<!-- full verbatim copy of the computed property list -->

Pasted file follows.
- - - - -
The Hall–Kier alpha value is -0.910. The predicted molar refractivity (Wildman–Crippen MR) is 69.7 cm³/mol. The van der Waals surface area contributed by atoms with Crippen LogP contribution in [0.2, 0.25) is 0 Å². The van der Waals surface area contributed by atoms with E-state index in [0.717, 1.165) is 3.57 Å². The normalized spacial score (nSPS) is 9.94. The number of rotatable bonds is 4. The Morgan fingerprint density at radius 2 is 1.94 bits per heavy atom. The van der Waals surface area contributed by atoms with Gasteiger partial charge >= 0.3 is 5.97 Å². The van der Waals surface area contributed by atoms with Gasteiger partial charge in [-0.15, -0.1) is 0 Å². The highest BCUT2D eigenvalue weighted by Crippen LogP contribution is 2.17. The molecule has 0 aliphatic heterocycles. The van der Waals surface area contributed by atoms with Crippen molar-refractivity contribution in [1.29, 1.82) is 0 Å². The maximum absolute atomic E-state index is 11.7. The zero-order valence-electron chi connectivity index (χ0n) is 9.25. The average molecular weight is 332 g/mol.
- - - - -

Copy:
The Hall–Kier alpha value is -0.910. The predicted molar refractivity (Wildman–Crippen MR) is 69.7 cm³/mol. The van der Waals surface area contributed by atoms with Crippen LogP contribution in [0.2, 0.25) is 0 Å². The van der Waals surface area contributed by atoms with E-state index in [0.717, 1.165) is 3.57 Å². The normalized spacial score (nSPS) is 9.94. The number of rotatable bonds is 4. The Morgan fingerprint density at radius 2 is 1.94 bits per heavy atom. The van der Waals surface area contributed by atoms with Gasteiger partial charge >= 0.3 is 5.97 Å². The van der Waals surface area contributed by atoms with Gasteiger partial charge in [-0.15, -0.1) is 0 Å². The highest BCUT2D eigenvalue weighted by Crippen LogP contribution is 2.17. The molecule has 0 aliphatic heterocycles. The van der Waals surface area contributed by atoms with Crippen molar-refractivity contribution in [1.29, 1.82) is 0 Å². The maximum absolute atomic E-state index is 11.7. The zero-order valence-electron chi connectivity index (χ0n) is 9.25. The average molecular weight is 332 g/mol.